Gizmos - Science and Math Simulations for Your Classroom
The simulations can be searched for by curriculum and grade level, academic standard and textbook. They are interactive and engaging and do a great job of providing students with an opportunity to carry out scientific inquiry and test their understanding of concepts. There are supporting lesson materials, student guides, vocabulary and online quizzes educators can use to test student understanding. In addition, Explore Learning provides video tutorials for professional development and support for use in classrooms.
In Food Chain students can run a simulation of an ecosystem over time and explore the effect of removing different levels from the food chain. The predator - prey relationship is explained. Students can even examine opportunities for recovery from catastrophic damage to the food chain. In Building Pangaea, students can shift continents and explore and test Alfred Wegener's theory that a supercontinent once existed. pH Analysis was a great success with my students. I used Gizmos to introduce the lesson and then provided students with litmus paper so they could experiment and test other fluids. The achieved a much deeper understanding of pH analysis that I could have hoped for.
While good pedagogical practice requires students have an opportunity to work on hands-on activities with manipulatives and materials in order to develop deeper, conceptual understandings, the sad truth is there is no funding available to support this in public schools today. Gizmos is one alternative. I believe this program to be the best chance my Grade 6 and 7 students have to carry out many of these simulations and experiments in a learning environment where there are few materials or even space for exploring scientific inquiry. Smarter Science is another such framework. (Read more about getting Smarter About Science here. Stephen Lippa, an educator from Ontario, has created resources that connect using Gizmos to the Smarter Science Framework and supports integrating the two programs.)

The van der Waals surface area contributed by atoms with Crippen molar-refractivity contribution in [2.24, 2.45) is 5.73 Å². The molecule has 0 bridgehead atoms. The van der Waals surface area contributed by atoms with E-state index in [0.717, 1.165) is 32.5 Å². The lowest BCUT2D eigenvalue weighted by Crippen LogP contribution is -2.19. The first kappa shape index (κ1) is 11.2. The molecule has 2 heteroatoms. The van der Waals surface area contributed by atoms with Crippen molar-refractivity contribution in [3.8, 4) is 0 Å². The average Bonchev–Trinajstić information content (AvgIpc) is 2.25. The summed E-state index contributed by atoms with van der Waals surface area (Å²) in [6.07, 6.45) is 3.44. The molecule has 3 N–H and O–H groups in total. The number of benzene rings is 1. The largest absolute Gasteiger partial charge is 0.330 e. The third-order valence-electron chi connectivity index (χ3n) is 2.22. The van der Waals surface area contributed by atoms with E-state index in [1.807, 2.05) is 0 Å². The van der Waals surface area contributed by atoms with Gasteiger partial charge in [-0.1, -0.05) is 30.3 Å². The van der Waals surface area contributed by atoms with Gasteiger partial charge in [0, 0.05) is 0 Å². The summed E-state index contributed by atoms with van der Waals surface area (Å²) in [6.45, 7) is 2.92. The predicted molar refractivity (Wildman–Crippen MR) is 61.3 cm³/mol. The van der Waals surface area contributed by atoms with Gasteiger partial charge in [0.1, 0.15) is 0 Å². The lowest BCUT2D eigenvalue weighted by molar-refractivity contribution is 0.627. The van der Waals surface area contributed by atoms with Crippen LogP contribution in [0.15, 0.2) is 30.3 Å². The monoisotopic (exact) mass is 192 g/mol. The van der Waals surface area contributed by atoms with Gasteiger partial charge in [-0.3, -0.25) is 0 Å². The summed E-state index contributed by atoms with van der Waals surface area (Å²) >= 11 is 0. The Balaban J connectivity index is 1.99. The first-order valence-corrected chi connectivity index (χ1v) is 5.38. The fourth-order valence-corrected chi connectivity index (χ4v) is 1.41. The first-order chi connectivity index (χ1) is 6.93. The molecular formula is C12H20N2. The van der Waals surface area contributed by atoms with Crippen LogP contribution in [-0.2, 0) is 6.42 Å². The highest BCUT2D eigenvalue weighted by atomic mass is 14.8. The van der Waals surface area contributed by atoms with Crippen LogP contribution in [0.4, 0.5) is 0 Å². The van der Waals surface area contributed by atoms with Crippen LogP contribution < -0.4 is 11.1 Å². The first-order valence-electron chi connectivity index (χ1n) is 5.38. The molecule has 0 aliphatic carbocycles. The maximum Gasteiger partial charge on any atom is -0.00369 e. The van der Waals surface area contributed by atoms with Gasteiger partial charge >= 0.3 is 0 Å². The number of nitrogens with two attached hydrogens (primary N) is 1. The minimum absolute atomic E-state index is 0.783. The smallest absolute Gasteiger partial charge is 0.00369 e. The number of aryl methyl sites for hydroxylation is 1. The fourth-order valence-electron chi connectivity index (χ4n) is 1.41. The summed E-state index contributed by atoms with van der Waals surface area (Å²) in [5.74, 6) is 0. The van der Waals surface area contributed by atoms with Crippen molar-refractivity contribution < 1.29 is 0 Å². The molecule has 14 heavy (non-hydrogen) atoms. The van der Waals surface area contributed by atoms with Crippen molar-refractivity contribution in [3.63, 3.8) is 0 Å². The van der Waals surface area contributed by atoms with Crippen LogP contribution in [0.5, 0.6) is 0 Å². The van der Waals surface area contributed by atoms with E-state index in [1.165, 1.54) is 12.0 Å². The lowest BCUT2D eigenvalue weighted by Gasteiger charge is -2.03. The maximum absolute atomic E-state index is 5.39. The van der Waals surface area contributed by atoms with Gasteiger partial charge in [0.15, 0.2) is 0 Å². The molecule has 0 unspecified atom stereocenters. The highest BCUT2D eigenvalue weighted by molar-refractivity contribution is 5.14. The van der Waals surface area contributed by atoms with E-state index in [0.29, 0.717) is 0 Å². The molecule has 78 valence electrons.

Explore Learning does an excellent job of providing quality programs. They are responsible for Reflex Math as well. (I have written about using Reflex with students and at-risk students.) I like their focus on facilitating teacher record keeping and they have an eye on the assessment piece as well. Explore Learning offers a 30-day trial so it is worth checking out in the fall. And definitely check out Cannonball Clowns (Number Line Estimation) - it's my favourite.